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The idea of this model is to build up a cluster of black cells by adding just one new cell at each step. The position of this cell is chosen entirely at random, with the only constraint being that it should be adjacent to an existing cell in the cluster.

At early stages, clusters that are grown in this way look quite irregular. But after a few thousand steps, a smooth overall roughly circular shape begins to emerge. Unlike for the case of random walks, there is as yet no known way to make a rigorous mathematical analysis of this process. But just as for random walks, it appears once again that the details of the underlying rules for the system do not have much effect on the main features of the behavior that is seen.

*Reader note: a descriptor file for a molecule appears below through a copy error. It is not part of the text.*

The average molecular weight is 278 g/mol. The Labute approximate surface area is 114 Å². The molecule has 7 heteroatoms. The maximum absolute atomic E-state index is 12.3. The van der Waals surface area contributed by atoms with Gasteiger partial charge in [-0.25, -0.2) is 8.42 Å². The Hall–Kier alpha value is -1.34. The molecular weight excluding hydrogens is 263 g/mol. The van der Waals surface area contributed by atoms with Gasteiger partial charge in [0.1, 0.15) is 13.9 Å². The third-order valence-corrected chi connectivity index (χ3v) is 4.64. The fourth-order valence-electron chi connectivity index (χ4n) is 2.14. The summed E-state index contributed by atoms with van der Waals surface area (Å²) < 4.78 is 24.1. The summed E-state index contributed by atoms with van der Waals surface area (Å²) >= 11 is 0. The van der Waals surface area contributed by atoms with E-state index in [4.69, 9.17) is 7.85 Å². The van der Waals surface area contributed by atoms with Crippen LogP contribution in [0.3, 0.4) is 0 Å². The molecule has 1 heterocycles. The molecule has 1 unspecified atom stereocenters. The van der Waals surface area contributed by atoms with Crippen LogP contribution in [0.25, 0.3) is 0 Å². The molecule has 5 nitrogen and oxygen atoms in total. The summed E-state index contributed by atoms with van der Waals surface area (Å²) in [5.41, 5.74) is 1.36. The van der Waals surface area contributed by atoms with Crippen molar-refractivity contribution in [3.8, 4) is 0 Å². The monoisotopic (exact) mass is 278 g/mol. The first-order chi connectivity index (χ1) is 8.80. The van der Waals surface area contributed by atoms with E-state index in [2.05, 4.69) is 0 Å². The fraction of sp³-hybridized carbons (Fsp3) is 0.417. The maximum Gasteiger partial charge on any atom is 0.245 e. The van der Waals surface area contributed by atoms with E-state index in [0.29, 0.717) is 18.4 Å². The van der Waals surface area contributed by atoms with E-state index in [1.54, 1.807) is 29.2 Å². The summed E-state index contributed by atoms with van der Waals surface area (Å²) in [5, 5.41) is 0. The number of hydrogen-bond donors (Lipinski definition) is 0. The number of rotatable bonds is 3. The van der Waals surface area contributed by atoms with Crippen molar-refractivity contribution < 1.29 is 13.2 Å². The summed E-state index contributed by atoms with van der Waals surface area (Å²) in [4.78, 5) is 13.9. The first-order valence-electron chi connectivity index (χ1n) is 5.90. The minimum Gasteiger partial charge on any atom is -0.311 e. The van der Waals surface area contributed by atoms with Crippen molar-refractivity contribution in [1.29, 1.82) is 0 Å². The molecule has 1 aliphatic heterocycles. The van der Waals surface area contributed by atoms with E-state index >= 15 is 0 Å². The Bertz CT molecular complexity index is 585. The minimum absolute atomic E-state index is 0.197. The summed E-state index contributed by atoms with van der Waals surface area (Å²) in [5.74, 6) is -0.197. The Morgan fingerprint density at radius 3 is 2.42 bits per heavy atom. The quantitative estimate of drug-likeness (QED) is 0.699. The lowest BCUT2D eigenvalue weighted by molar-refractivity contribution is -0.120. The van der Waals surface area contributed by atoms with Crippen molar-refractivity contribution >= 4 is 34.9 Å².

The pictures below, for example, show generalizations of the aggregation model in which new cells are added only at positions that have certain numbers of existing neighbors. And despite such changes

Captions on this page:

Patterns produced by generalized aggregation models in which a new cell is added only if (a) it would have only one immediate neighbor (out of four), or (b) it would have either one or four neighbors. The pictures above show step 30,000, while those on the right show step 200. Despite the difference in underlying rules, the same basic overall shape of pattern is eventually produced.

From Stephen Wolfram: A New Kind of Science [citation]